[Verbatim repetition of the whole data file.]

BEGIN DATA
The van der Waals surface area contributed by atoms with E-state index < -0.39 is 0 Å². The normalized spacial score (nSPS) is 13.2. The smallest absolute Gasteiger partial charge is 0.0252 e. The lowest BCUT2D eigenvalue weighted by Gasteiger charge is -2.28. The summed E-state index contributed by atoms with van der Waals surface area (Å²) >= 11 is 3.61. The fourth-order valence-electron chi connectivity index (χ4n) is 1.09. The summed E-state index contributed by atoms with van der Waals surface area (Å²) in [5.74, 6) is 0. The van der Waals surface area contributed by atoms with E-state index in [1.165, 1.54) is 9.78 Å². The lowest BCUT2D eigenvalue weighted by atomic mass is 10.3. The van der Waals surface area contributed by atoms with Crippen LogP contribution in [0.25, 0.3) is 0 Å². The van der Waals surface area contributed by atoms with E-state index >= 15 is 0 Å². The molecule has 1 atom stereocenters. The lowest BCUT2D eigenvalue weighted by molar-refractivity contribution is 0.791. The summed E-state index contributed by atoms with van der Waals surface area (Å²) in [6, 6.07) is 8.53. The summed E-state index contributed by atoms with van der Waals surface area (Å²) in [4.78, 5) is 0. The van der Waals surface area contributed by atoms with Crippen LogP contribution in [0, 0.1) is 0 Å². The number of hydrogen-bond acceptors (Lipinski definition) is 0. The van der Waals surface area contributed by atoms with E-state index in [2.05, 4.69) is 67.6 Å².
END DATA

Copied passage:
The van der Waals surface area contributed by atoms with E-state index < -0.39 is 0 Å². The normalized spacial score (nSPS) is 13.2. The smallest absolute Gasteiger partial charge is 0.0252 e. The lowest BCUT2D eigenvalue weighted by Gasteiger charge is -2.28. The summed E-state index contributed by atoms with van der Waals surface area (Å²) >= 11 is 3.61. The fourth-order valence-electron chi connectivity index (χ4n) is 1.09. The summed E-state index contributed by atoms with van der Waals surface area (Å²) in [5.74, 6) is 0. The van der Waals surface area contributed by atoms with E-state index in [1.165, 1.54) is 9.78 Å². The lowest BCUT2D eigenvalue weighted by atomic mass is 10.3. The van der Waals surface area contributed by atoms with Crippen LogP contribution in [0.25, 0.3) is 0 Å². The van der Waals surface area contributed by atoms with E-state index >= 15 is 0 Å². The molecule has 1 atom stereocenters. The lowest BCUT2D eigenvalue weighted by molar-refractivity contribution is 0.791. The summed E-state index contributed by atoms with van der Waals surface area (Å²) in [6, 6.07) is 8.53. The summed E-state index contributed by atoms with van der Waals surface area (Å²) in [4.78, 5) is 0. The van der Waals surface area contributed by atoms with Crippen LogP contribution in [0, 0.1) is 0 Å². The number of hydrogen-bond acceptors (Lipinski definition) is 0. The van der Waals surface area contributed by atoms with E-state index in [2.05, 4.69) is 67.6 Å².